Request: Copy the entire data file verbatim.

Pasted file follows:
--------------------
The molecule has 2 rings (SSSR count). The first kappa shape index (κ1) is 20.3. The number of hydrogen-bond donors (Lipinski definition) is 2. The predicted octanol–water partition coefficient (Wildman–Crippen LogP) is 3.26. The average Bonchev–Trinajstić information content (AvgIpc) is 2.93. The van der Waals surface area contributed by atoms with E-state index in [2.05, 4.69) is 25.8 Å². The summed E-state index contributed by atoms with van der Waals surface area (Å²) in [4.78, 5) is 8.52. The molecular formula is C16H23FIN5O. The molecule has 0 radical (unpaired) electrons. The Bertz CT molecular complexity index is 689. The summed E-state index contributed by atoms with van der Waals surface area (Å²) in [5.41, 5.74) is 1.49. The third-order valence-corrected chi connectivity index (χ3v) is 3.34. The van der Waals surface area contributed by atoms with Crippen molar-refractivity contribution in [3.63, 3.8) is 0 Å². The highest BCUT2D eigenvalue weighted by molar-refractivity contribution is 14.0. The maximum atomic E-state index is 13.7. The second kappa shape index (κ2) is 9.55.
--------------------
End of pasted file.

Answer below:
The molecule has 2 rings (SSSR count). The first kappa shape index (κ1) is 20.3. The number of hydrogen-bond donors (Lipinski definition) is 2. The predicted octanol–water partition coefficient (Wildman–Crippen LogP) is 3.26. The average Bonchev–Trinajstić information content (AvgIpc) is 2.93. The van der Waals surface area contributed by atoms with E-state index in [2.05, 4.69) is 25.8 Å². The summed E-state index contributed by atoms with van der Waals surface area (Å²) in [4.78, 5) is 8.52. The molecular formula is C16H23FIN5O. The molecule has 0 radical (unpaired) electrons. The Bertz CT molecular complexity index is 689. The summed E-state index contributed by atoms with van der Waals surface area (Å²) in [5.41, 5.74) is 1.49. The third-order valence-corrected chi connectivity index (χ3v) is 3.34. The van der Waals surface area contributed by atoms with Crippen molar-refractivity contribution in [3.63, 3.8) is 0 Å². The highest BCUT2D eigenvalue weighted by molar-refractivity contribution is 14.0. The maximum atomic E-state index is 13.7. The second kappa shape index (κ2) is 9.55.